What lies beneath Bishop’s Court and the A379 spur off Junction 30 of the M5? The answer is the site of the two battles of Clyst Heath in 1455 during the Wars of the Roses and 1549 during the Prayer Book Rebellion. The OS Explorer Map has a little crossed-swords symbol to mark the both of them. Copying shamelessly from the Wikipedia article on Clyst Heath…
Battle of Clyst Heath (1455)
The Courtenay family of Tiverton Castle and Colcombe Castle, who had been earls of Devon since 1335, were challenged in the 15th century by the rise of the Bonville family of Shute. The Bonville–Courtenay feud during the Wars of the Roses resulted in several acts of violence, culminating on 15 December 1455 when Thomas Courtenay, Earl of Devon and William Bonville met decisively at the Battle of Clyst Heath, where Bonville was defeated and after which the Earl sacked and pillaged Shute.
Battle of Clyst Heath (1549)
In the evening of 5 August 1549, during the Prayer Book Rebellion, John Russell, 1st Earl of Bedford and Lord William Grey and their troops had pitched camp on Clyst Heath. Russell and Grey were concerned about the burden of the large number of rebel prisoners that had been captured from previous encounters at Fenny Bridges, Woodbury Common and Clyst St Mary. An order was issued that the prisoners should be killed, which was done. According to John Hayward, more than nine hundred prisoners were slain.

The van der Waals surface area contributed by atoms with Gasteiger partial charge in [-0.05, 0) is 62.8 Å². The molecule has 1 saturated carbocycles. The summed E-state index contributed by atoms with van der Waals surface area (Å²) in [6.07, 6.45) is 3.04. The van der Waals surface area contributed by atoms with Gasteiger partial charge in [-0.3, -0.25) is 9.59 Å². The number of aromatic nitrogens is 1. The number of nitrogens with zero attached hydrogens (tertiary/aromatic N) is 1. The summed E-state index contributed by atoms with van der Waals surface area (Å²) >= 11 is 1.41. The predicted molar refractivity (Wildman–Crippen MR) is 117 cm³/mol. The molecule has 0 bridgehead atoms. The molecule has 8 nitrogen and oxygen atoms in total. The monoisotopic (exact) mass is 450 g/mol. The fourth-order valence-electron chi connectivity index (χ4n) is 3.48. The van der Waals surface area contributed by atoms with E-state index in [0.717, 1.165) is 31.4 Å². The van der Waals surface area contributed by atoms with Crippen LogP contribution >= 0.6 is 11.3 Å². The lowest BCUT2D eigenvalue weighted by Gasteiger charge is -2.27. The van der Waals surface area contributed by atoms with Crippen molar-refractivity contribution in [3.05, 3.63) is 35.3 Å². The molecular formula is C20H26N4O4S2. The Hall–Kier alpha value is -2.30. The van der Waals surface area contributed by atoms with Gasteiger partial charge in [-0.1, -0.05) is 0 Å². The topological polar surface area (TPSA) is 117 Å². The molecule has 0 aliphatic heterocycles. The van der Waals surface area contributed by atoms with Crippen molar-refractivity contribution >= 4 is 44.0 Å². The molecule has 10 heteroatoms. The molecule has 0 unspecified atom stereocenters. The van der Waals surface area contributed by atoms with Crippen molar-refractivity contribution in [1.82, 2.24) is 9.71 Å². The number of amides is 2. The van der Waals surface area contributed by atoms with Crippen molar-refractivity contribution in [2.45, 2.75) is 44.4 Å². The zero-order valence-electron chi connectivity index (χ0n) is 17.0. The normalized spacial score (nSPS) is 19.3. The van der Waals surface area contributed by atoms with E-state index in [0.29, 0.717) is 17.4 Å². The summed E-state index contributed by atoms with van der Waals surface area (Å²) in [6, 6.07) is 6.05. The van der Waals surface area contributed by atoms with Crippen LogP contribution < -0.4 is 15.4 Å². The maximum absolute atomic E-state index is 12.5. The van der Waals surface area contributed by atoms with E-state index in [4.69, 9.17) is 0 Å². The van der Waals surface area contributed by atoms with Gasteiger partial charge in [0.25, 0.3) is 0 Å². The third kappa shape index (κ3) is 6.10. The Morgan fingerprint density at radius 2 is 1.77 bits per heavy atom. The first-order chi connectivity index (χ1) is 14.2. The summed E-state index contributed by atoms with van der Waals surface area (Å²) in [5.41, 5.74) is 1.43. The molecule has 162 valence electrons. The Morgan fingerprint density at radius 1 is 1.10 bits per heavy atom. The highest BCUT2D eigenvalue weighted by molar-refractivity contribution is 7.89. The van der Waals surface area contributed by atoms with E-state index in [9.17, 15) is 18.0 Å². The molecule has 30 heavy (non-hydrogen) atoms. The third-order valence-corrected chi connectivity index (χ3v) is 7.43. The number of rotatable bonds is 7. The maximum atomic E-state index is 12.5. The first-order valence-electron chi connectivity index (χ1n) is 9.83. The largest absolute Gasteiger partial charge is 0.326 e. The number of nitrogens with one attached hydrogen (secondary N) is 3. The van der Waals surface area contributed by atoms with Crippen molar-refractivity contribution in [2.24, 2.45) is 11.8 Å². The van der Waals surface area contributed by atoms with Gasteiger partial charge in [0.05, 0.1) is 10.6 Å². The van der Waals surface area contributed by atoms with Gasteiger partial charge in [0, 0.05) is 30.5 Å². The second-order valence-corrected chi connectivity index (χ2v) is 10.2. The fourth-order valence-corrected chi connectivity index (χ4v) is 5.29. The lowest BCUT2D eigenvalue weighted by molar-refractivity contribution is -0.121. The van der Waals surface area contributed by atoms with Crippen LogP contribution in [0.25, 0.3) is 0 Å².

The following day the rebels attacked the camp of the Royal army and the subsequent battle lasted the entire day, with heavy losses on both sides. Lord Russell’s troops were finally victorious, but John Hooker later reported: “Great was the slaughter and cruel was the fight and such was the valour and stoutness of these men [the rebels] that the Lord Grey reported himself that he never in all the wars he had been did know the like.”
What this 1549 report from Hooker doesn’t quite mention, though, is the brutal massacre by Russell of 900 prisoners. Horrible history indeed.